Tuesday, September 18, 2012

VSC Toolset Update: File Recovery

I've recently added an important functionality that has been missing from VSC Toolset: the ability to systematically extract files from shadow copies.  You can now do this with VSC Toolset either by utilizing the "Copy" command from the main window or via browsing the directory structure of a shadow copy and utilizing the context menu option.

When browsing an individual shadow copy, you can easily verify the location of the files or folders you wish to copy and extract them accordingly.  To extract files in this manner, simply navigate to the folder of interest, highlight the files or folders you wish to extract, and select "Copy" from the right-click context menu.  You will be prompted to select a location to save the data, then a small status window will appear while the data is being extracted (see screenshot below).  The downside to this approach is that you must copy the files of interest from each shadow copy individually.  To alleviate this problem, the option to copy a selected file or folder from multiple shadow copies in a single operation is available from the main window of VSC Toolset.
Copying Files via VSC Browser Context Menu

By utilizing the Copy command from the main VSC Toolset window, you can extract a file or folder from multiple shadow copies in a batch processing manner.  It's as simple as selecting the shadow copies from which to extract the file or folder, inputting the path (or browsing to it using the Browse button), and clicking the Run Command button.  It's important that the path to the file or folder of interest be the full path on the drive containing the VSCs.  For example, if the image containing the shadow copies is mounted as the H:\ drive, the path to the file/folder to copy should be something like H:\folder\subfolder\file.txt.  VSC Toolset will then use the batch files associated with the copy operation to copy the specified file or folder from all selected shadow copies.  The extracted files will be stored in the "VSCToolset_Output\ExtractedFiles" folder (the location of which may be changed under Tools --> Options).
Copying Files from VSC Toolset Main Window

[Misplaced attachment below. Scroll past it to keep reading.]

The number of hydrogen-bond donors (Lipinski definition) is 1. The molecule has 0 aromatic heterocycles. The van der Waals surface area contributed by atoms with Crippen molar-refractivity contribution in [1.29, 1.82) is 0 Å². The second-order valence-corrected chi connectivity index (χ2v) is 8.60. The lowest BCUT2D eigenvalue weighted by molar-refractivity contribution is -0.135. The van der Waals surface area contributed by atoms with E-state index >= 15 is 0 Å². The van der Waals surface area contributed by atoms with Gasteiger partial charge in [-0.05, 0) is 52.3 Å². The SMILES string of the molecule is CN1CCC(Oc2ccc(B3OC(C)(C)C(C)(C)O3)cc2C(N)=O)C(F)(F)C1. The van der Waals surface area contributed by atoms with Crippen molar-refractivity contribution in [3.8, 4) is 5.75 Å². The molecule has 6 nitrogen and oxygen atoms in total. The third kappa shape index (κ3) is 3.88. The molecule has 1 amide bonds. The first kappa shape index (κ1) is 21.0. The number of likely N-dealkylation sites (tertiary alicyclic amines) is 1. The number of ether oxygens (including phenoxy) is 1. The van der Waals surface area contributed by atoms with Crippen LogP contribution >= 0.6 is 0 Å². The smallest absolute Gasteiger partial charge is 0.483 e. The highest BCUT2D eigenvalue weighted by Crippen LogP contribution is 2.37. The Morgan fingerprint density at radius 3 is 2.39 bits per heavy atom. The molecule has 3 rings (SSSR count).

All copy operations issued with VSC Toolset are simply passing parameters to a robocopy batch file that resides in the VSC Toolset "batch" folder.  
Robocopy is a powerful copying utility and is a standard feature of Windows Vista and above.  For information on Robocopy options, check out this Microsoft article.  With VSC Toolset copy operations, the /COPYALL flag is passed for file and folder copies to copy all file information (including time stamps).  Additionally, the /E flag is passed during folder copy operations to include empty subdirectories. These options can of course be modified by changing the respective batch files within the "batch" folder used by VSC Toolset.  CopyFile.cmd and CopyFolder.cmd are the batch scripts used to issue the robocopy commands for file and folder copying, respectively. The robocopy log, which can also be customized by modifying the batch files, is saved in the "VSCToolset_Output\RobocopyLogs" directory that is created by VSC Toolset upon issuing a copy operation.

A couple of other improvements have been made as well, including adding multiple threads for processing.  By making VSC Toolset a multi-threaded application, the user interface remains responsive even when running time-consuming operations such as Diff or a large copy operation.  This allows you to immediately start a process such as running Diff against a couple of shadow copies and then running a RegRipper plugin or profile against one or more shadow copies while Diff is still executing in the background.

You can download the latest version of VSC Toolset here.

For tips on setting up and using VSC Toolset, check out this blog post. To get the most out of the program, you'll need the accompanying tools below. Also, keep in mind that with the exception of RegRipper, all accompanying executable files and scripts should be stored in the same directory as the VSC Toolset executable in order for the program to see them.



Feedback, suggestions, and bug reports are always welcome and appreciated.

1 comment:

  1. For such problems, you can use Long Path Tool as well, it works good for such problems....

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